But before things got weepy the band treated Lockn festival to two full sets of music with the legendary jazz saxophonist Branford Marsalis joining for the latter. Dead and Company had a lot to live up to as Deadhead’s memories are always alive with memories of the legendary 3/29/90 Branford Grateful Dead show. The first set began without the aid of Branford and promptly kicked off with, “Playin in the Band”, which remained mysteriously unfinished throughout the rest of the night. The “Playin” jam melted beautifully into, “Uncle John’s Band”, which took the audience deeper into the void of mixolydian musical surrender. Weir and friends then began to tease, “Playing”, in, “Uncle John’s” briefly before shifted the mood entirely with, “Loser”. “Loser” had a sluggish beginning but eventually skyrocketed into the cosmos as Mayer took the signature Garcia solo. Pigpen classic “Mr. Charlie”, which was debuted by Dead and Company this past summer at the Gorge, took center stage next. Mayer ripped the familar blues song with a Garcia-esque focus on the melody which was also supplemented by Mayer’s Stevie Ray Vaughan style blues approach. I would go as far to call this the highlight of the first set. Tennessee Jed greeted the southern audience with a knee-slapping’ good time and peaked so hard you could’ve sworn the side of the mountain split open. Although the tune was met by some vocal flubs by Weir the audience laughed it off and cheered uproariously.. Good ol’ Bobby we love you no matter what!
Taking its place once again in the first set, with a summer 2018 history of being placed in the second set, “Althea” was pioneered next by an impassioned Mayer. To close the first set Mayer and Weir began playing, “Sugar Magnolia”, which was once again met with vocal flubs by Bobby. Sometimes our boys have off nights, this definitely was not one, but maybe Bobby should’ve laid off the blunt a bit before he hit the stage because vocals took a hit at times. As if in a manner to redeem himself Weir began howling to the sun and took the house down with the end of, “Sugar Mags” everyone waited for the second set happily afterwards.
After an extremely short break Dead and Company returned to the stage aided by Branford with all intent to bend minds. “Shakedown Street” opened up the second set in a funk-ified fashion and featured a tasty end-jam which featured Oteil and Marsalis trading call and response licks to one another. “Bird Song”, which made an appearance on the Grateful Dead’s legendary 3/29/90 Branford performance, was summoned next. The open-chorded song allowed all of the experienced musicians to explore the tune in a way that was explorative and humble to each of their styles. After the second set heated up the boys launched into another 3/29/90 tune and GD classic, “Eyes of the World”. The real hero of this tune was Oteil, who appeared to be making bold decisions to increase the funk approach in his playing. “Terrapin Station” was taken into the picture next as Weir and the boys made the conscious decision to pull all tricks out of the bag. Personally, I am very surprised this slot was not used for, “Dark Star”, as it resonated so heavily on the 3/29/90 show. I think this was a wise decision made by Weir in order to push the band to new heights instead of revisiting old nostalgia for Branford’s past performance. After a short, “Drums” the boys returned to the stage for one of the show highlights, or as we at SMR like to call it, “NEW SPACE”. Dead and Company have illustrated that “Space” is now the place for pure Grateful Dead-esque experimentation this past summer. In the past for D&C it would be common that only Billy and Mickey would jam on, “space”. Now, it’s a time for mutual jam between all members; and looking back at summer 18’ we’ve seen some of the best “spaces” by Dead and Company.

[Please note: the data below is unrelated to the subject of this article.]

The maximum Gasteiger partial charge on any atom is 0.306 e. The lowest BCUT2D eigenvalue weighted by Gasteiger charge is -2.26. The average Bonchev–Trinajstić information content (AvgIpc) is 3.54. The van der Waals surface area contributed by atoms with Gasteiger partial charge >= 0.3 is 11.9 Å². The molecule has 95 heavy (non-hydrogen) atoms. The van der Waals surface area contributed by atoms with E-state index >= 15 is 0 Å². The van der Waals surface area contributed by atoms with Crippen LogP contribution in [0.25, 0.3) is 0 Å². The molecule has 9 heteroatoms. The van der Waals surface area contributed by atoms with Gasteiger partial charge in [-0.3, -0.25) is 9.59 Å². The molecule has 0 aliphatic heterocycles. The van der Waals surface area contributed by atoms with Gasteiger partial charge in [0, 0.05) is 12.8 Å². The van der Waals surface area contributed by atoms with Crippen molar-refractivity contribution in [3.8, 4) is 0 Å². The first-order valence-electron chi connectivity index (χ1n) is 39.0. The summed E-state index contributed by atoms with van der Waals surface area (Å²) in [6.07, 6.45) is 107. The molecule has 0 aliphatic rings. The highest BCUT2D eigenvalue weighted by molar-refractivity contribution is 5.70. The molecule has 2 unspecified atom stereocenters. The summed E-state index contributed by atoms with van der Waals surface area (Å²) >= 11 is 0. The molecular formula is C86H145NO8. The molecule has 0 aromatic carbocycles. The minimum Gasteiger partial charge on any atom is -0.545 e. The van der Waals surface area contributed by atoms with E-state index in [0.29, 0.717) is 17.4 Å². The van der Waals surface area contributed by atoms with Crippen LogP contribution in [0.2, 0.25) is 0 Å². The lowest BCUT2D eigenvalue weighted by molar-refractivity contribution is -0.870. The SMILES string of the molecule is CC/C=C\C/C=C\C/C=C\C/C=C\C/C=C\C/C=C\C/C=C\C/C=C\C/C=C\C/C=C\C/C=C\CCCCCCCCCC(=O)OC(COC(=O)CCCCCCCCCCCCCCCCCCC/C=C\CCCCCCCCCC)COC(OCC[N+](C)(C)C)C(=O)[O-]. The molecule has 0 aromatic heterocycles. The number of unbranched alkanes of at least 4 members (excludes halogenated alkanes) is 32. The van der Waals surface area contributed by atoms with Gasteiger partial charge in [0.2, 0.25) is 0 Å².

Weir took everyone out of space with a skull-crushing, “Morning Dew”, which peaked numerous times due to the versatile playing of Mayer’s expertise on G-major voicings. Marsalis took his swing at the Garcia classic and knocked it out of the park, too. “Not Fade Away” brought a thunderous close to the second set and left everyone aching for more. This “NFA”, is notably the best D&C “NFA” of all time. The musical expertise of Mayer and Marsalis brought smiles to everyone’s faces as they echoed licks back and forth to each other.
The boys returned to the stage for their encore with, “Brokedown Palace”, which featured Marsalis’ taking a hair-raising solo on the tune, U.S. Blues, and finally, “Ripple”.
Summertime's come and gone my oh my.. And I suppose that’s a summer tour wrap, folks. My heart glows when I look back at all the smiling strangers we’ve met this summer. Our @SMRTraveled family keeps on growing as the years go by and the memories keep blossoming. We’re all already aching for more tie-dyed days dancing with all of you. As the years combine were all humbled to melt in a dream with all of you.
But the music never stopped.. I think I hear a wolf howling..